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NWA Council Members Talk Growth Strategies at Little Rock Rotary Meeting

4 min read

The Northwest Arkansas Council believes central Arkansas has the foundation needed to thrive and attract new residents, Marshall Saviers, president of Cushman & Wakefield/Sage Partners and presiding chair of the council, said at a Rotary Club of Little Rock meeting on Tuesday.

Saviers and Nelson Peacock, CEO of the council, discussed northwest Arkansas’ active development and how other areas of the state can mimic its successful methodology.

The council was started in the early 1990s by Sam Walton. The late founder of Walmart Inc. of Bentonville “called to action” other successful business leaders in the area to form the council with the intent to advance the quality of life in northwest Arkansas. These leaders included Don Tyson and J.B. Hunt.

Since its establishment, the council accelerated the growth of northwest Arkansas in multiple areas, including development of Northwest Arkansas National Airport and the Bella Vista bypass, which was completed in 2021 after decades of work. The council’s dedication to grow “work and economic development, workforce development and quality of life” led to the organization’s focus on three major elements: accessible health care, workforce housing and a strong diversity program.

For those elements to carry weight, the council decided to make their developmental strategies available to the public.

“We made it public because we were losing a billion dollars a year from the economy due to out-migration,” Peacock said. “So people were leaving northwest Arkansas and going to Tulsa or Houston or Austin to get their health care. That got everyone’s attention.”

Along with the establishment of the Northwest Arkansas Council, Peacock also credits the University of Arkansas in Fayetteville for the region’s growth. The university’s growing investment in research and development — at the urging of the council and other stakeholders — has attracted new talent to the region. Peacock ultimately sees students, researchers and others tied to the university becoming “integrated into the business community.”

The Northwest Arkansas Council credits its Life Works Here marketing and worker recruitment initiative for its accelerated growth.

“Life Works Here was an effort … to market northwest Arkansas,” Peacock said. “‘A good place for work, a good place to live,’” referencing a one-minute advert marketing northwest Arkansas perks and resources, including the Crystal Bridges Museum of American Art Museum in Bentonville.

Peacock said that before the implementation of the initiative, a study showed that only 30% of young workers around the nation had heard of any cities in northwest Arkansas. Little Rock was recognized by 75%. The initiative’s goal was to increase northwest Arkansas recognition globally through a two-fold process: a marketing campaign and an incentive program.

The marketing campaign “targeted cities where our major employees were already recruiting,” Peacock said, such as Dallas, Austin and Minneapolis. “We thought that people would appreciate the [northwest Arkansas] lifestyle, the quality of life, and started targeting them digitally.”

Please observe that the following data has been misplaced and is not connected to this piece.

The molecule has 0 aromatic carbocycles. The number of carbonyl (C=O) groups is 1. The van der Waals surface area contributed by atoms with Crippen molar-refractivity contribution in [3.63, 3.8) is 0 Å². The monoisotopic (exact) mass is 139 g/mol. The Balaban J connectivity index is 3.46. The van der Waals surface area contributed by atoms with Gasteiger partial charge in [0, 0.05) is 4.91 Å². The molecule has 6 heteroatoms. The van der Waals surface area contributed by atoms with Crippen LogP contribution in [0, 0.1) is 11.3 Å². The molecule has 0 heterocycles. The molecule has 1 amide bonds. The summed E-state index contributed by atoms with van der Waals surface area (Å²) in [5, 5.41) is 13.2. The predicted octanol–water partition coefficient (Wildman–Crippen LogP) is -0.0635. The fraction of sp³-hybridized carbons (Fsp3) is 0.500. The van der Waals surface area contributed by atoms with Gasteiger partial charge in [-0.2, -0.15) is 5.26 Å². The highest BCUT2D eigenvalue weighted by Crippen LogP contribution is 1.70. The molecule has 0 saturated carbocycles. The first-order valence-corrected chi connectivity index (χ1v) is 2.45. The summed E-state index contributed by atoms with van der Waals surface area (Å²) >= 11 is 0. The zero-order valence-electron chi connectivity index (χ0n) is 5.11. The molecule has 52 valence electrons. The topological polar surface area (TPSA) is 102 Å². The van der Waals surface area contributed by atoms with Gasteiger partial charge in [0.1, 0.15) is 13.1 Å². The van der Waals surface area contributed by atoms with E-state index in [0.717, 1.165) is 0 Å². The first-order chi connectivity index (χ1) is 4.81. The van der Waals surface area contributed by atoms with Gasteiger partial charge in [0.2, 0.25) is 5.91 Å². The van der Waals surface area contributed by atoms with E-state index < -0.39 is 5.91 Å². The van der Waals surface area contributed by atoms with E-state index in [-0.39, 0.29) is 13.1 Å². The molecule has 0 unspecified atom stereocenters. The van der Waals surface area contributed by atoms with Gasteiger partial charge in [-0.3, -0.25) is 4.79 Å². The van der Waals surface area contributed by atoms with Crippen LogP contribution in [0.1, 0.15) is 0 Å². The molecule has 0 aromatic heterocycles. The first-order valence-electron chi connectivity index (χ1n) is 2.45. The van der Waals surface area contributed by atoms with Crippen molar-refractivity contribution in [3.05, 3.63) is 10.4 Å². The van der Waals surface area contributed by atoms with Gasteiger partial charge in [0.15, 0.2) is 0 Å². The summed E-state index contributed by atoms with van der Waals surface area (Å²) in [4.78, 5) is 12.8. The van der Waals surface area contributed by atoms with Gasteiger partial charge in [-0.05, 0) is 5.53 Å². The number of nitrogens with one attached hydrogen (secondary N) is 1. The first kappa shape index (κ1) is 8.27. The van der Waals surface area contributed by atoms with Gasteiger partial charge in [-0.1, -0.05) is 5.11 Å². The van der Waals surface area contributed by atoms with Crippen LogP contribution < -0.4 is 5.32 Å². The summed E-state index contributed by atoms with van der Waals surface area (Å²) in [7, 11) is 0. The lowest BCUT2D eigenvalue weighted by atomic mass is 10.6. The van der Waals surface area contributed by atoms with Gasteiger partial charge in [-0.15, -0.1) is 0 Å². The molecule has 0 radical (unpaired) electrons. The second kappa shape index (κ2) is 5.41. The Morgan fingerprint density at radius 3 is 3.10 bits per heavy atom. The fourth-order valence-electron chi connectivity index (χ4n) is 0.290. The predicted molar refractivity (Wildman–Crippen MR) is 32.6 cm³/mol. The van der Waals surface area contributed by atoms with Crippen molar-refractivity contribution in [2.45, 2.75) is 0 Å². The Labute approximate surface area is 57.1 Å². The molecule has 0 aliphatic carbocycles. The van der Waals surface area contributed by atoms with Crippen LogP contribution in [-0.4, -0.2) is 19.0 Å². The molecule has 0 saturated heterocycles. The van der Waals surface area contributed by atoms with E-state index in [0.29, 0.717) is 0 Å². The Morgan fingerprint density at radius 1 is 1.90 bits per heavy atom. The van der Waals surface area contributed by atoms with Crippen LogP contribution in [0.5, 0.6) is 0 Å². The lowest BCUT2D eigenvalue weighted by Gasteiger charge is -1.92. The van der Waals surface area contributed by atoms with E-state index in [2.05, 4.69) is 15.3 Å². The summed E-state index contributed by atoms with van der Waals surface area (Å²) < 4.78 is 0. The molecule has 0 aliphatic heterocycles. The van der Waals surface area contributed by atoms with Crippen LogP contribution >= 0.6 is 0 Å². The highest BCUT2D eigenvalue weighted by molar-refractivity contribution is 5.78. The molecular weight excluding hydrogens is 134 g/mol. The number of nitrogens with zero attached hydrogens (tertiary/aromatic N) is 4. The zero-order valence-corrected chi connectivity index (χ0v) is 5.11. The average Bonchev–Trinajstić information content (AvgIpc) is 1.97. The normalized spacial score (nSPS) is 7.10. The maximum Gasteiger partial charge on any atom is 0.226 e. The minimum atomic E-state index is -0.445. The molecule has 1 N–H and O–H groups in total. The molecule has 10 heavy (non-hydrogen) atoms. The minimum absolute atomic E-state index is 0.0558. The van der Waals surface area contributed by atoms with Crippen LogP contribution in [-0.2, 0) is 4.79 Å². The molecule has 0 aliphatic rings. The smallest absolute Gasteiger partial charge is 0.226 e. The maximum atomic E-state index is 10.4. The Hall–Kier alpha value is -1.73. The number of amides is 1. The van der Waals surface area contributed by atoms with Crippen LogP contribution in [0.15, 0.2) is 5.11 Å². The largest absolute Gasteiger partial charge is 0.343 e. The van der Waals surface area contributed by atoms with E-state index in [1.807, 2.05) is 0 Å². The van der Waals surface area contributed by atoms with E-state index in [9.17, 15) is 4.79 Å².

The next step of the program incentivized potential employees to move to northwest Arkansas by offering $10,000 and a bike, resulting in over 66,000 applicants from across the globe, and more importantly, Peacock said, “all of the earned media that we got.”

“Through the course of that, we moved awareness from 30% awareness … up to 65%,” said Peacock. “You need to use those to fill niche markets or niche types of workers, and you need to do that to help build your brand.”

In order for central Arkansas to replicate the boom in northwest Arkansas, Peacock says regionalism is the best approach. Jealousy between cities is common, he said, but you have to move past that to achieve progress.

“Regionalism isn’t easy,” he said.

Peacock said that the best way to start this process is to have business leaders from across the region come together, put their money into research and choose one or two areas that need improvement and build from there.

“It will be hard for city council members or mayors in any of these communities to say no to something if everyone stands together in a business community that stands together and says, ‘this is what it takes to grow our region, to make it a better place.’”

Peacock also said that to promote growth, the focus must not be “Little Rock-centric.” Focusing on revitalizing other areas in central Arkansas is vital for this era of growth to continue.

“[Other cities] believe that if they aren’t at the table, then they’re gonna miss out,” Peacock said, “So, [inclusion] keeps them coming back.”

Little Rock already seems to have taken a page from northwest Arkansas’ playbook. The Little Rock Regional Chamber last month launched a similar program to Life Works Here, called the Little Rock Love Connection, to promote growth. It offers former residents and out-of-state workers a custom job match with a local company, and a $10,000 cash incentive to relocate to the area.

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